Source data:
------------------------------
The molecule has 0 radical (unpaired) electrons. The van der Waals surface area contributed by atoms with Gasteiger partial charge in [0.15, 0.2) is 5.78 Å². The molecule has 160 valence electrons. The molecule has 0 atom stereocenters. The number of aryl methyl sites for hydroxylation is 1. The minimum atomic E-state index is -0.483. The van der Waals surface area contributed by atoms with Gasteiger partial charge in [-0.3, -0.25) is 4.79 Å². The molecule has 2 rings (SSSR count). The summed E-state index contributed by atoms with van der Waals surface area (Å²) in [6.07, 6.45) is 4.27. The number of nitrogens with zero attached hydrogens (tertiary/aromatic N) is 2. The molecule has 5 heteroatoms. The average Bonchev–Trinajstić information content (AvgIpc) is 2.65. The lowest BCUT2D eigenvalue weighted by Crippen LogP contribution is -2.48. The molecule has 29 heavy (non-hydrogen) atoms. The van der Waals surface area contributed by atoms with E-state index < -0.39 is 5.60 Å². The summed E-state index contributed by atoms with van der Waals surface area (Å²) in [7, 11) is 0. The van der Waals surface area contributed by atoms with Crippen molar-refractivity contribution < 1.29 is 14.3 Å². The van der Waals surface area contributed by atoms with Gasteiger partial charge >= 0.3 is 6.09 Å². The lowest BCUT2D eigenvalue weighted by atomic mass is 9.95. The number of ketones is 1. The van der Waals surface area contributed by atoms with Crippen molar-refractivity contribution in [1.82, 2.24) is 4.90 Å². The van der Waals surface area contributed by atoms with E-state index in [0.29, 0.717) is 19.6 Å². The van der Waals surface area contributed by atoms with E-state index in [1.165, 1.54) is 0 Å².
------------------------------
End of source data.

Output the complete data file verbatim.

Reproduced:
The molecule has 0 radical (unpaired) electrons. The van der Waals surface area contributed by atoms with Gasteiger partial charge in [0.15, 0.2) is 5.78 Å². The molecule has 160 valence electrons. The molecule has 0 atom stereocenters. The number of aryl methyl sites for hydroxylation is 1. The minimum atomic E-state index is -0.483. The van der Waals surface area contributed by atoms with Gasteiger partial charge in [-0.3, -0.25) is 4.79 Å². The molecule has 2 rings (SSSR count). The summed E-state index contributed by atoms with van der Waals surface area (Å²) in [6.07, 6.45) is 4.27. The number of nitrogens with zero attached hydrogens (tertiary/aromatic N) is 2. The molecule has 5 heteroatoms. The average Bonchev–Trinajstić information content (AvgIpc) is 2.65. The lowest BCUT2D eigenvalue weighted by Crippen LogP contribution is -2.48. The molecule has 29 heavy (non-hydrogen) atoms. The van der Waals surface area contributed by atoms with E-state index < -0.39 is 5.60 Å². The summed E-state index contributed by atoms with van der Waals surface area (Å²) in [7, 11) is 0. The van der Waals surface area contributed by atoms with Crippen molar-refractivity contribution < 1.29 is 14.3 Å². The van der Waals surface area contributed by atoms with Gasteiger partial charge >= 0.3 is 6.09 Å². The lowest BCUT2D eigenvalue weighted by atomic mass is 9.95. The number of ketones is 1. The van der Waals surface area contributed by atoms with Crippen molar-refractivity contribution in [1.82, 2.24) is 4.90 Å². The van der Waals surface area contributed by atoms with E-state index in [0.29, 0.717) is 19.6 Å². The van der Waals surface area contributed by atoms with E-state index in [1.165, 1.54) is 0 Å².